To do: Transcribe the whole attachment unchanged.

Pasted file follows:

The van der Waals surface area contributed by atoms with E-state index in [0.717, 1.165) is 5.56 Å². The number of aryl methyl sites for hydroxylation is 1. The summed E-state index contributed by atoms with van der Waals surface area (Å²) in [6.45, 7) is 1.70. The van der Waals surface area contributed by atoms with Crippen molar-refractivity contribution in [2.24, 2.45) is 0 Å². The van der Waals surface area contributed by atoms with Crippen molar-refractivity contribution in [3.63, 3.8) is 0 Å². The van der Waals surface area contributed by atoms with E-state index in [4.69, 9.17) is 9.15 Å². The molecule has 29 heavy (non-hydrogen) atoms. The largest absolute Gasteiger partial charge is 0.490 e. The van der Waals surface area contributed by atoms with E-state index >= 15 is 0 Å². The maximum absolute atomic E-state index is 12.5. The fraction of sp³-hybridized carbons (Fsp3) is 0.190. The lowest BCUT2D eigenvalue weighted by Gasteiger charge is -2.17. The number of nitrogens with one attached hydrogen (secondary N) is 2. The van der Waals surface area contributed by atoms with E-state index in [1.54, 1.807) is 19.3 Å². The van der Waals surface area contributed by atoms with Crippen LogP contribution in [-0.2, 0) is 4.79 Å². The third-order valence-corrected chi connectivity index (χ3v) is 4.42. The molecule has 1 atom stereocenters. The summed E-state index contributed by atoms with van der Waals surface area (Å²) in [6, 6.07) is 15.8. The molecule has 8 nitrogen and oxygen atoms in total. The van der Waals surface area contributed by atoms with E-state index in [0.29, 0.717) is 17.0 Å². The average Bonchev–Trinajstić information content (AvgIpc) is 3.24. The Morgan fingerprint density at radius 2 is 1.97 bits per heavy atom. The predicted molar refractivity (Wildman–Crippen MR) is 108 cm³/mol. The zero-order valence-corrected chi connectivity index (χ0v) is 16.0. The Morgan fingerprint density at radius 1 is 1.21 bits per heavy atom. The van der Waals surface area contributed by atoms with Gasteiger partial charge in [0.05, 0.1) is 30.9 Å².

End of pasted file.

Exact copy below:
The van der Waals surface area contributed by atoms with E-state index in [0.717, 1.165) is 5.56 Å². The number of aryl methyl sites for hydroxylation is 1. The summed E-state index contributed by atoms with van der Waals surface area (Å²) in [6.45, 7) is 1.70. The van der Waals surface area contributed by atoms with Crippen molar-refractivity contribution in [2.24, 2.45) is 0 Å². The van der Waals surface area contributed by atoms with Crippen molar-refractivity contribution in [3.63, 3.8) is 0 Å². The van der Waals surface area contributed by atoms with E-state index in [4.69, 9.17) is 9.15 Å². The molecule has 29 heavy (non-hydrogen) atoms. The largest absolute Gasteiger partial charge is 0.490 e. The van der Waals surface area contributed by atoms with E-state index >= 15 is 0 Å². The maximum absolute atomic E-state index is 12.5. The fraction of sp³-hybridized carbons (Fsp3) is 0.190. The lowest BCUT2D eigenvalue weighted by Gasteiger charge is -2.17. The number of nitrogens with one attached hydrogen (secondary N) is 2. The van der Waals surface area contributed by atoms with E-state index in [1.54, 1.807) is 19.3 Å². The van der Waals surface area contributed by atoms with Crippen LogP contribution in [-0.2, 0) is 4.79 Å². The third-order valence-corrected chi connectivity index (χ3v) is 4.42. The molecule has 1 atom stereocenters. The summed E-state index contributed by atoms with van der Waals surface area (Å²) in [6, 6.07) is 15.8. The molecule has 8 nitrogen and oxygen atoms in total. The van der Waals surface area contributed by atoms with E-state index in [0.29, 0.717) is 17.0 Å². The average Bonchev–Trinajstić information content (AvgIpc) is 3.24. The Morgan fingerprint density at radius 2 is 1.97 bits per heavy atom. The predicted molar refractivity (Wildman–Crippen MR) is 108 cm³/mol. The zero-order valence-corrected chi connectivity index (χ0v) is 16.0. The Morgan fingerprint density at radius 1 is 1.21 bits per heavy atom. The van der Waals surface area contributed by atoms with Gasteiger partial charge in [0.05, 0.1) is 30.9 Å².